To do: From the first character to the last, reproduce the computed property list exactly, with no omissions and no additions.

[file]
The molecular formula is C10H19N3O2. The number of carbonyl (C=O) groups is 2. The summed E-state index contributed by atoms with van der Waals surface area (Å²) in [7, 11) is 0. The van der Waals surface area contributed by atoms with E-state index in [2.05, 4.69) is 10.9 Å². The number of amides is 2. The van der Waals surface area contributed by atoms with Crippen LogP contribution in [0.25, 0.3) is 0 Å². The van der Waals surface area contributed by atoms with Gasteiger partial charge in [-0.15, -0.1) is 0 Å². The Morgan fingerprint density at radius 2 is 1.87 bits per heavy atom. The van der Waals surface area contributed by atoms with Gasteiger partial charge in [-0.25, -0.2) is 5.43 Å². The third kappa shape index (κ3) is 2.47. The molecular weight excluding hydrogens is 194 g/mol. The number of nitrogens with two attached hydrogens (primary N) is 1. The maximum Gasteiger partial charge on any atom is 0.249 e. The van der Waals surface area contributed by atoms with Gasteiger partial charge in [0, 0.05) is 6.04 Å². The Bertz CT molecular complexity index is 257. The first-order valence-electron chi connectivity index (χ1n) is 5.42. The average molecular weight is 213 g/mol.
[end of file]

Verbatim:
The molecular formula is C10H19N3O2. The number of carbonyl (C=O) groups is 2. The summed E-state index contributed by atoms with van der Waals surface area (Å²) in [7, 11) is 0. The van der Waals surface area contributed by atoms with E-state index in [2.05, 4.69) is 10.9 Å². The number of amides is 2. The van der Waals surface area contributed by atoms with Crippen LogP contribution in [0.25, 0.3) is 0 Å². The van der Waals surface area contributed by atoms with Gasteiger partial charge in [-0.15, -0.1) is 0 Å². The Morgan fingerprint density at radius 2 is 1.87 bits per heavy atom. The van der Waals surface area contributed by atoms with Gasteiger partial charge in [-0.25, -0.2) is 5.43 Å². The third kappa shape index (κ3) is 2.47. The molecular weight excluding hydrogens is 194 g/mol. The number of nitrogens with two attached hydrogens (primary N) is 1. The maximum Gasteiger partial charge on any atom is 0.249 e. The van der Waals surface area contributed by atoms with Gasteiger partial charge in [0, 0.05) is 6.04 Å². The Bertz CT molecular complexity index is 257. The first-order valence-electron chi connectivity index (χ1n) is 5.42. The average molecular weight is 213 g/mol.